Pegylated interferon alfa-2b (PEG-Intron) plus ribavirin (Rebetol) is currently FDA approved for treatment of genotype 2 and 3 patients for 48 weeks. A study by Zeuzem and colleagues compared the safety and efficacy of PEG-Intron plus Rebetol for genotype 2 and 3 treated for 24 weeks to the historical Manns clinical trial that treated all genotypes for 48 weeks.

Two hundred-twenty-four treatment-naive chronic HCV patients infected with genotype 2 or 3 received PEG-Intron 1.5 microgram/kg subcutaneously once weekly plus Rebetol 800-1400 mg/day based on body weight for 24 weeks.

Plasma HCV RNA was determined using quantitative PCR (Taq-Man, sensitivity 29 IU/ml). Genotype was determined by sequencing the PCR product.

The sustained virological response rate was 81% which is similar to the sustained virological response rate seen in the historical group treated for 48 weeks. As expected, the overall drop-out rates and dose reductions were lower in the 24 week group compared with the 48 week group.

The authors concluded that 24 weeks of PEG-Intron plus Rebetol therapy for genotype 2 and 3 were similar in efficacy to the 48 week group in the historical study.

Acute Infection
Treatment of acute hepatitis C infection remains controversial. However, the few studies that have been conducted to date have shown a high efficacy rate using interferon monotherapy.

In a study conducted by Johannes Wiegand and collegues (HEP-NET Acute HCV Study Group) the use of pegylated interferon alfa-2b (PEG-Intron) for the treatment of acute hepatitis C was examined.

In this study, 60 patients with symptomatic acute hepatitis C were recruited between February 2001 and May 2003 from 40 different sites in Germany. The peak ALT levels were at least ten times the upper limit in 51 patients (85%). The patient characteristics were 22 females/38 males, mean age 38 years old, Genotype 1 – 55%, Genotype 2 – 3%, Genotype 3 – 17%, and Genotype 4 – 2%. Genotype was not available in 23%. HCV RNA (viral load) was quantified before, during and after treatment.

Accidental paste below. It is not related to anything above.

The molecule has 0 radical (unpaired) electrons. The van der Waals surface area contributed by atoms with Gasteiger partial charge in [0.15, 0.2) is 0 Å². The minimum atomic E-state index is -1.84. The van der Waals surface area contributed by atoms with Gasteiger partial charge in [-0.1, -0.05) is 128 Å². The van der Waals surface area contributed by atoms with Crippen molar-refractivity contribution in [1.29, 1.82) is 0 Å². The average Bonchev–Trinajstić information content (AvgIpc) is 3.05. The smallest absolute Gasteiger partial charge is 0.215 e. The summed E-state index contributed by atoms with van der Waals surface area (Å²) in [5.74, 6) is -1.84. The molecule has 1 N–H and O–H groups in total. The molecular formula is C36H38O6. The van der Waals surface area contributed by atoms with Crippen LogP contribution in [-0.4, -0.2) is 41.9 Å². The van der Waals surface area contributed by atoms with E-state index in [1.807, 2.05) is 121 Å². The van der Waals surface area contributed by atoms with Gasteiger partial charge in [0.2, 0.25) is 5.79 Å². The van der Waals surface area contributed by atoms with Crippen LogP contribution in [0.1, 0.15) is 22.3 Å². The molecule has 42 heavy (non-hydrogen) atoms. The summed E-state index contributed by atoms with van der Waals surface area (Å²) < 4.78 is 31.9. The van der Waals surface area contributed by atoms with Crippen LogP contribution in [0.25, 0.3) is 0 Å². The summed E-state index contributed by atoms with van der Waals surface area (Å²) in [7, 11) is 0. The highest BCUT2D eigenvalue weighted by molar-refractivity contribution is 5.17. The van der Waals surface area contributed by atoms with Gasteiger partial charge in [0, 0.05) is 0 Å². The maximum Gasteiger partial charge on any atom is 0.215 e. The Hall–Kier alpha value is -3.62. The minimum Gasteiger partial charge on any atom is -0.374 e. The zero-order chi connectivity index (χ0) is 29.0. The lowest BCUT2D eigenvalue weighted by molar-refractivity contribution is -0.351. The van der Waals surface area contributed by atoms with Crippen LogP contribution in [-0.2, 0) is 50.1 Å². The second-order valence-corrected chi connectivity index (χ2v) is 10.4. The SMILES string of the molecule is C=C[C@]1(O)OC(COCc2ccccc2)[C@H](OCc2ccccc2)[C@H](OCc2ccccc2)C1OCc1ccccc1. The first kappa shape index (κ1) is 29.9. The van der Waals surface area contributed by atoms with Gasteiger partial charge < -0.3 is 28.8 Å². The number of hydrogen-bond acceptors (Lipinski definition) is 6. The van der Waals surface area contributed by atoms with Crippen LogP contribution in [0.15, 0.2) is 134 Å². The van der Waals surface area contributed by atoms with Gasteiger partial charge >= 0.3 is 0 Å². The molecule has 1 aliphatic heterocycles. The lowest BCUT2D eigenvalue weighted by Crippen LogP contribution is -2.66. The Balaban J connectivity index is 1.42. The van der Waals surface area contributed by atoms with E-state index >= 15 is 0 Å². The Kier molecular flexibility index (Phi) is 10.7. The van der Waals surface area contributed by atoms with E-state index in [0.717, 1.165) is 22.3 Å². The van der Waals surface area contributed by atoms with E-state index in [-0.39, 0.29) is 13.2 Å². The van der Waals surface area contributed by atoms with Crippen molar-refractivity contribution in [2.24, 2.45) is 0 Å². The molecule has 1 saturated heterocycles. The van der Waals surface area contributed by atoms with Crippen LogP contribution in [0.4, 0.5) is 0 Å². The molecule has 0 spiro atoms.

Patients were treated with 1.5 mcg/kg pegylated interferon alfa-2b (PEG-Intron) for 24 weeks.

The interim results showed that a high percentage of patients with symptomatic acute hepatitis C achieved high response rates. However, there was a relatively high number of patient drop-out rates—underlining the importance of patient management, support, and adherence to therapy. Final results of this trial are eagerly awaited.

Genotype 4
Hepatitis C genotype 4 infection is uncommon in the United States. However, in other parts of the world such as the Eastern Mediterranean, genotype 4 is the predominant strain of hepatitis C. Clinical trials on the effectiveness of interferon therapy in this patient population have been limited.

O. A. Shobokshi and colleagues conducted a study in genotype 4 patients in Saudi Arabia to compare the safety and effectiveness of peginterferon alfa-2a (Pegasys) plus ribavirin (Copegus) with Pegasys monotherapy and interferon alfa 2b (Roferon) plus Copegus combination therapy.

This was an open label multicenter clinical trial in which 180 patients infected with chronic hepatitis C genotype 4 were treated for 48 weeks with a follow up period of 24 weeks. The patients were randomized into the following treatment groups:
 •Group A: Pegasys -180µg once weekly plus Copegus (400mg) twice daily